Shultz represented State Farm in the Avery case, while practicing with Heyl Royster in Edwardsville.

Hale claims Shultz evaluated Karmeier and opponent Gordon Maag for an Illinois State Bar Association committee, when he should have recused himself.

When Hale served notice on Shultz, he also sought to depose evaluation committee member Alan Sternberg, a State Farm staff lawyer.

He also sought to depose committee members Stanley Tucker and April Troemper, now a circuit judge.

State Farm opposed depositions on behalf of Shultz and Sternberg, and the Illinois Bar Association opposed them on behalf of Tucker and Troemper.

At oral argument in December, Hale’s lawyers conceded that they could not depose Sternberg, Tucker or Troemper.

That counted as victory for the State Bar, but not a complete one in its view.

When Hale appealed to Herndon to allow a deposition of Shultz, State Bar counsel Michael Nester of Belleville opposed the deposition.

On Feb. 9, Nester wrote that the Bar Association responded to the appeal on its own behalf, not for Tucker and Troemper.

Nester wrote that the appeal to Herndon implicated the Bar Association’s interest with regard to the confidentiality of its evaluation committee’s proceedings.

He wrote that Williams based his order on a judicial evaluation privilege that he applied equally to all four committee members.

“By only moving to appeal the court’s ruling with regard to the deposition of Mr. Shultz, plaintiffs are effectively asking the court to issue an order which is in direct conflict with the court’s prior final order regarding the subpoena and the other three deposition notices,” Nester wrote.

State Farm counsel Patrick Cloud, of Heyl Royster in Edwardsville, opposed a deposition of Shultz on the same date.

Cloud wrote that a State Bar poll of 676 lawyers rated Karmeier at 89.42 percent and Maag at 76.41 percent, in line with the results of the evaluation committee.

He wrote that plaintiffs claimed they had hard evidence of improper motive, influence and manipulation of the evaluation.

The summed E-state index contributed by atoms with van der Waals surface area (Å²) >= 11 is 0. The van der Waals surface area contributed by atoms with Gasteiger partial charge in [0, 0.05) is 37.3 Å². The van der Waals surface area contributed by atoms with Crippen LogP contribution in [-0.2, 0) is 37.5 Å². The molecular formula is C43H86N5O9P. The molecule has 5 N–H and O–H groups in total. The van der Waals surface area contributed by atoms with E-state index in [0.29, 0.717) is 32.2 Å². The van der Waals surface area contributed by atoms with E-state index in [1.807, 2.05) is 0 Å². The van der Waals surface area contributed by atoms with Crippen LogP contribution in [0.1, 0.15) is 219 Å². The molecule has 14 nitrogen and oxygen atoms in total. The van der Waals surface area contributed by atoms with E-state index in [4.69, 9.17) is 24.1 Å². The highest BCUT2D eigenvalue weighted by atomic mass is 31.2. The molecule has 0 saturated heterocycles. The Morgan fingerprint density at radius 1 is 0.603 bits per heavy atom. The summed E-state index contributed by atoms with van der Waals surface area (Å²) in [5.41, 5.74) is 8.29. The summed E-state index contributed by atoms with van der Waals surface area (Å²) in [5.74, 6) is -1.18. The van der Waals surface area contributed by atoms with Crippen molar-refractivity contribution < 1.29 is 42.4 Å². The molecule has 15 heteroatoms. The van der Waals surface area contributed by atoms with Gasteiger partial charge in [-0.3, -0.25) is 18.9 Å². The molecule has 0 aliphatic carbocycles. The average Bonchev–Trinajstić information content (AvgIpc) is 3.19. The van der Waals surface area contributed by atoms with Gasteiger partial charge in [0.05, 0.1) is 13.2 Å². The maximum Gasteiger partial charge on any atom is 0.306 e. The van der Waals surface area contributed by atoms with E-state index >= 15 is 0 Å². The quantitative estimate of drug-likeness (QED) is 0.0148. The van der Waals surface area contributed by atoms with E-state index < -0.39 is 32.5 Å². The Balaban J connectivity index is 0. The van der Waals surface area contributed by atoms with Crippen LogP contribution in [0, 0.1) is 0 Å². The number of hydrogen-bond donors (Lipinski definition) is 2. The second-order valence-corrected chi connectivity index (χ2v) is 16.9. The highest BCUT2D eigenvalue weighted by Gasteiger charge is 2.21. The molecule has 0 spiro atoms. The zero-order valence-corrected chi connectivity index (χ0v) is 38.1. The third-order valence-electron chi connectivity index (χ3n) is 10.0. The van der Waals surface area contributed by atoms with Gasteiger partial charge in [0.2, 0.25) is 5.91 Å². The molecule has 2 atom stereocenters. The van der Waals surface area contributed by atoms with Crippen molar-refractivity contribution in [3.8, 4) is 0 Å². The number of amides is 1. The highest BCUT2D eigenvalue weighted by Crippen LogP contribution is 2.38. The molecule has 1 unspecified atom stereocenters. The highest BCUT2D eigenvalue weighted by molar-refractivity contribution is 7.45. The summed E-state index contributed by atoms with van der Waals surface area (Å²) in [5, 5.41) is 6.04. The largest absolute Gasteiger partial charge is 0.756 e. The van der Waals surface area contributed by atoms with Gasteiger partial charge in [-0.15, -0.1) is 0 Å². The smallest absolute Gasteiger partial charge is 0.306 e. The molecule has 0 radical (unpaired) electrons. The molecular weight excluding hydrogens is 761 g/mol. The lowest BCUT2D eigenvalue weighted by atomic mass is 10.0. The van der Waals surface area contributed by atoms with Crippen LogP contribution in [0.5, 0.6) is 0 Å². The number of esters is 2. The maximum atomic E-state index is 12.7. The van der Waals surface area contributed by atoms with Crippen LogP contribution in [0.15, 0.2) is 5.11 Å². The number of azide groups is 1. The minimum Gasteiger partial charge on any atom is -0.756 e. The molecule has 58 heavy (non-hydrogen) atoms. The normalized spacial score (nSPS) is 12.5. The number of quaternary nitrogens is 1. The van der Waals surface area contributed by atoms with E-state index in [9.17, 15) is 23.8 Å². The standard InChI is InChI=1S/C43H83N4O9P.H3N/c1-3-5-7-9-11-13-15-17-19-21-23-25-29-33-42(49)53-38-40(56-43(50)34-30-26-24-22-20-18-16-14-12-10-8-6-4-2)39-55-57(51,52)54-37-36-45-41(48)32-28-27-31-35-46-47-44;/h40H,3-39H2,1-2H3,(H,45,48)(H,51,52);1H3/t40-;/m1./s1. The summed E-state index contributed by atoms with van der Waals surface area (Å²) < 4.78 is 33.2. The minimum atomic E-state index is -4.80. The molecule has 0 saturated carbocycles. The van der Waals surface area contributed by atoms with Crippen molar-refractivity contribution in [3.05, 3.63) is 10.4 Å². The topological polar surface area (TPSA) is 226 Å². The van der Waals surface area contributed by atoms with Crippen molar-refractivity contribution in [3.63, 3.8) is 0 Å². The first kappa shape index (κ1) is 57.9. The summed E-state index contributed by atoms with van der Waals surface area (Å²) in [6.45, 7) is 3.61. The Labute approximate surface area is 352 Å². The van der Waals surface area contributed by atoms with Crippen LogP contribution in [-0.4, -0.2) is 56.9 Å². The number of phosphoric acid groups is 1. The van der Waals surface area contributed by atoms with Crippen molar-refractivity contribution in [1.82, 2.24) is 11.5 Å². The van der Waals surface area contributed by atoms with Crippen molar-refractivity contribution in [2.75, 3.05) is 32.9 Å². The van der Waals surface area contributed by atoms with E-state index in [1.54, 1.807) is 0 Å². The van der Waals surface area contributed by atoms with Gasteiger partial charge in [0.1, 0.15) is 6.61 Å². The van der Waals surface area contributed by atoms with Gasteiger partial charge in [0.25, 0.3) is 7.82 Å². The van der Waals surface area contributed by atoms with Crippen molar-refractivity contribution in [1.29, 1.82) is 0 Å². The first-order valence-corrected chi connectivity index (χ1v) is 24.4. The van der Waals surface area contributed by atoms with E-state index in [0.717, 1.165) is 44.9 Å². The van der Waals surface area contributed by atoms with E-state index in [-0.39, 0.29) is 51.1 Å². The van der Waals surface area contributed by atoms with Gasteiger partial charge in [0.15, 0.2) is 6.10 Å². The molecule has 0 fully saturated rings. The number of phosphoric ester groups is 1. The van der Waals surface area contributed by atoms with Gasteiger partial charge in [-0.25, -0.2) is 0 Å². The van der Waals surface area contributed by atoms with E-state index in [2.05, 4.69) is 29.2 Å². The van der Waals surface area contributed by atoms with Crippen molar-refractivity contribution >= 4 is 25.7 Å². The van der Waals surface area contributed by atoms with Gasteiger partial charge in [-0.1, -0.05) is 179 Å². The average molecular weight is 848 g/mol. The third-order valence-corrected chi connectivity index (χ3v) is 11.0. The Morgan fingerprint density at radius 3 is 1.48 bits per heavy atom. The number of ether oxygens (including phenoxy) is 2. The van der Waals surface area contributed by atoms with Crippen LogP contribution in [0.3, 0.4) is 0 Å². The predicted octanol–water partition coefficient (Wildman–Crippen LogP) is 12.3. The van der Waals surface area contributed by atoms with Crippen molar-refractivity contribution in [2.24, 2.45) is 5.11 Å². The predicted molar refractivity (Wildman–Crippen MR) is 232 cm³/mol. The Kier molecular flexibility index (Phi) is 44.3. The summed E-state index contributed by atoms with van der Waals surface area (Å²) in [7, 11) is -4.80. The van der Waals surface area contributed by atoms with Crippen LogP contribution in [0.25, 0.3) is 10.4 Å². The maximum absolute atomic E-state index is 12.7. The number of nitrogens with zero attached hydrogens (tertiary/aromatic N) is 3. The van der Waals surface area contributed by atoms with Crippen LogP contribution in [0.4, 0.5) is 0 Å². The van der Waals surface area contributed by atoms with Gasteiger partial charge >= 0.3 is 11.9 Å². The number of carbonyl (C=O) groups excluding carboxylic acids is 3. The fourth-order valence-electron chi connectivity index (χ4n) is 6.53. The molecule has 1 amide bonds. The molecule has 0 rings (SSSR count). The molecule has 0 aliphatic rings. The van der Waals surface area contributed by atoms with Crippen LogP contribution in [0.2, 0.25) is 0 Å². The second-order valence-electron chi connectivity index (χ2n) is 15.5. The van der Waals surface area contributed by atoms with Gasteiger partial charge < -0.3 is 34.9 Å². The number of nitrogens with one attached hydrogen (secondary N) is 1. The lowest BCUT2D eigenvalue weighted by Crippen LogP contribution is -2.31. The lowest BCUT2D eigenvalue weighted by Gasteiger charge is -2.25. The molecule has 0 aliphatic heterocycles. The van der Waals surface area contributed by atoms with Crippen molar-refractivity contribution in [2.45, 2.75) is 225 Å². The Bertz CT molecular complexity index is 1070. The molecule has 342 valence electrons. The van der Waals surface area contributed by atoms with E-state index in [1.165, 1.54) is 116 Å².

“When challenged directly at the hearing on the motions to quash, this supposed hard evidence turned out to be a fabrication,” Cloud wrote.

“Remarkably, plaintiffs appear to backtrack on their backtracking, and now suggest that Mr. Shultz was part of a scheme to defraud, even though plaintiffs admitted to Judge Williams they had no evidence that Mr. Shultz was part of such a scheme.”

He wrote that 17 committee members evaluated Supreme Court candidates.

“One member obviously cannot outvote 16 others,” he wrote.

“Plaintiffs use the occasion of their appeal to mischaracterize the nature of their ever evolving claims, which are not remotely close to those asserted in the complaint.”

Clifford responded for Hale on Feb. 17, arguing that State Farm mischaracterized the nature of the case and that the State Bar should stay out of the proceedings.

He wrote that Williams ordered all the relief the State Bar requested.

“One cannot usually enforce someone else’s legal rights,” he wrote.

While Herndon considers whether to allow depositions of Karmeier and Shultz, Williams continues pushing to resolve discovery disputes.

At a hearing on Feb. 25, he ordered lawyers to meet at least three hours a week until the next hearing, which he set for March 26.